Track News
September 3, 2014


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Extreme Speed Motorsports driver Ed Brown says the challenge of racing sports cars naturally appeals to his competitive nature.

“I’ve done a lot of hard things in my life, but driving a race car against the best guys in the world at full speed for as long as you’re in the car, sometimes it’s mind-boggling,” Brown said.Brown, 51, has ties to Austin after earning a business degree from the University of Texas.He said he gets back to Austin two or three times a year.

“I love Austin, Texas. There’s a lot of places we race that I don’t think we love to go to, so that makes it easy,” Brown said.

Brown has been racing professionally for six years, the past four with Florida-based Extreme Speed, which competes in the top Prototype class of the newly formed Tudor United SportsCar Championship.

But Brown doesn’t just race professionally. He is also CEO and president of Patron Spirits International, which he said “presents a different stress to me.”

But, he said: “There’s a relaxing part about it to me because when I’m in a race car people can’t text me or call me or email me or anything like that, so it’s my break away from everything.”

With two races remaining this season, Brown and co-driver Johannes van Overbeek sit in sixth place in the Tudor championship standings, helped in part by a win at Mazda Raceway Laguna Seca in May.

Brown will return to Austin next month for Lone Star Le Mans weekend, two days of sports car racing from the North American-based Tudor series racing and the global FIA World Endurance Championship.

The event is set for Sept. 19 and 20 at Circuit of The Americas. Both series will host separate races on Sept. 20: the Tudor series in the morning and the WEC in the afternoon, finishing well after dark.

Brown will be one of just a few drivers who will race in both series that weekend. Extreme Speed will enter their No. 2 car in the 2-hour, 45-minute Tudor race and will field its No. 1 entry in the WEC’s LMP2 category of the six-hour WEC race.

Brown will drive with van Overbeek in the Tudor race and then join teammates Scott Sharp and Ryan Dalziel in the afternoon.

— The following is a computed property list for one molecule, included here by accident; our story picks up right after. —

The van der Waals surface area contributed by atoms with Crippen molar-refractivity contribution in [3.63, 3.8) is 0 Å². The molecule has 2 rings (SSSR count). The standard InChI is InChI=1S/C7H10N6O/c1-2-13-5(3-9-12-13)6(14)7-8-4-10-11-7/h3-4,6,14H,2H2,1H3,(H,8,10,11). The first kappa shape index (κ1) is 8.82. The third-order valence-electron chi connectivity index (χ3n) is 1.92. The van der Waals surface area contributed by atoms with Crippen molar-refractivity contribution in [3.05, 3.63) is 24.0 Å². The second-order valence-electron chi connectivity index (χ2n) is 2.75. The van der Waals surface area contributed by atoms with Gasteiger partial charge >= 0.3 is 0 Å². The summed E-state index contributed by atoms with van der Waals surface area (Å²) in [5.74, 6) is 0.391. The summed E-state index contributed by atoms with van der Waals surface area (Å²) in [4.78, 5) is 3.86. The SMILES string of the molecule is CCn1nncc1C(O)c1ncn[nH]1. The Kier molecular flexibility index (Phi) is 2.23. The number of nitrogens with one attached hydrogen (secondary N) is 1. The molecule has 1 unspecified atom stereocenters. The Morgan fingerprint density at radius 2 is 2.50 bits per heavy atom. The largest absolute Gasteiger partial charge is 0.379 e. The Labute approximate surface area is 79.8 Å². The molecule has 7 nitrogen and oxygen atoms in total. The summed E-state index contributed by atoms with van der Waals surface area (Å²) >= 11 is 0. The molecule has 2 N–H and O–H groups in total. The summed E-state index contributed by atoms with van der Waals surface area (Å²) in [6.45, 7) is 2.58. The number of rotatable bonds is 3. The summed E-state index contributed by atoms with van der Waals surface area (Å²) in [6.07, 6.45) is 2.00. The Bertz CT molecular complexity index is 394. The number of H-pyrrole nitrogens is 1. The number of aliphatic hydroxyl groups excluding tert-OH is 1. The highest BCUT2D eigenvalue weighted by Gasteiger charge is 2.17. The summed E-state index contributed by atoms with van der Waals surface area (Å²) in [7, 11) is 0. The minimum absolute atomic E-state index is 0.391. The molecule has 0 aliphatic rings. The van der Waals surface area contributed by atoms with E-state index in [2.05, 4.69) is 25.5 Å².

Circuit of The Americas caught up with Brown this week to talk about racing in both series.

Tickets for the Lone Star Le Mans weekend start at $79, click here to purchase.

What was behind the decision to race in the both the Tudor and WEC races in Austin?

“Well, you know, we love to race. But Austin is the only race that Tudor races with the WEC. There’s really good P2 cars in the WEC and we felt like, ‘What a great place to be able to do it and test ourselves against some of these teams in the WEC and see what the series is all about.’ So it just opened the door for us to do it. We didn’t have any other travel expenses or anything because we were going to take two cars to Austin regardless.”

How much will your workload increase over that weekend?

“The crews for the two cars won’t have any extra work because the crew for the 2 car will just do the Tudor series, and they’ll pitch in and maybe help a little bit for the WEC race, which will help the crew on the 1 car. But it’ll just give me, you know, double the practice sessions, two qualifying sessions and two races. My minimal drive times for the WEC race is, like, an hour, 45 minutes. I think the Tudor race is 20 minutes, plus two sets of driver meetings and so on. So for me it’ll just be double. It’ll be a long weekend for me. I’ll be tired when I leave there. (laughs)”

What will be the biggest difference between the two cars?

“The biggest will be the tires. The tire for the WEC is just a different tire. It has a whole different grip level. Because of that the tire will have way different capabilities for the car, so I’m probably going to limit my practice time in the Tudor car – I’ll get my mandatory time for practice in the Tudor car – and focus more on what I have to do in the car for the WEC.”

You’ll certainly have a busy race weekend in Austin, how are you preparing for that now?

“Just physically trying to stay in condition. We’re getting toward the end of the season, so you get tired and stuff like that, but really trying to be sure I’m physically in shape to be able to do what I have to do that weekend. I’m the only one that’s driving in both races, so one car’s going to be totally different that we drive in the Tudor race, especially from the tire standpoint, and then jumping into the WEC. So I’m really just going to talk to myself before getting into both cars and don’t put myself in a bad position thinking the car will do something that it can’t do. I think it’s going to be more mental preparation for me, just reminding myself what car I’m driving at whatever particular time that is.

What stands out in your mind about driving Circuit of The Americas?

“When you’re a driver, you always want a track that gives you a bunch of different looks and a bunch of different corners and challenges you in different ways, and definitely COTA does that. It’s a fun track to drive. It’s also a track that, as long as you’re smart, you can’t really get yourself in too much trouble. I remember when we were there last year, we were all talking to each other, saying, ‘If you can only straighten your hands out , even if you overran a corner, you can usually gather the car up and not do any serious damage to it.’ So hopefully it’s that way this year.”

Photos: LAT Photo USA for IMSA

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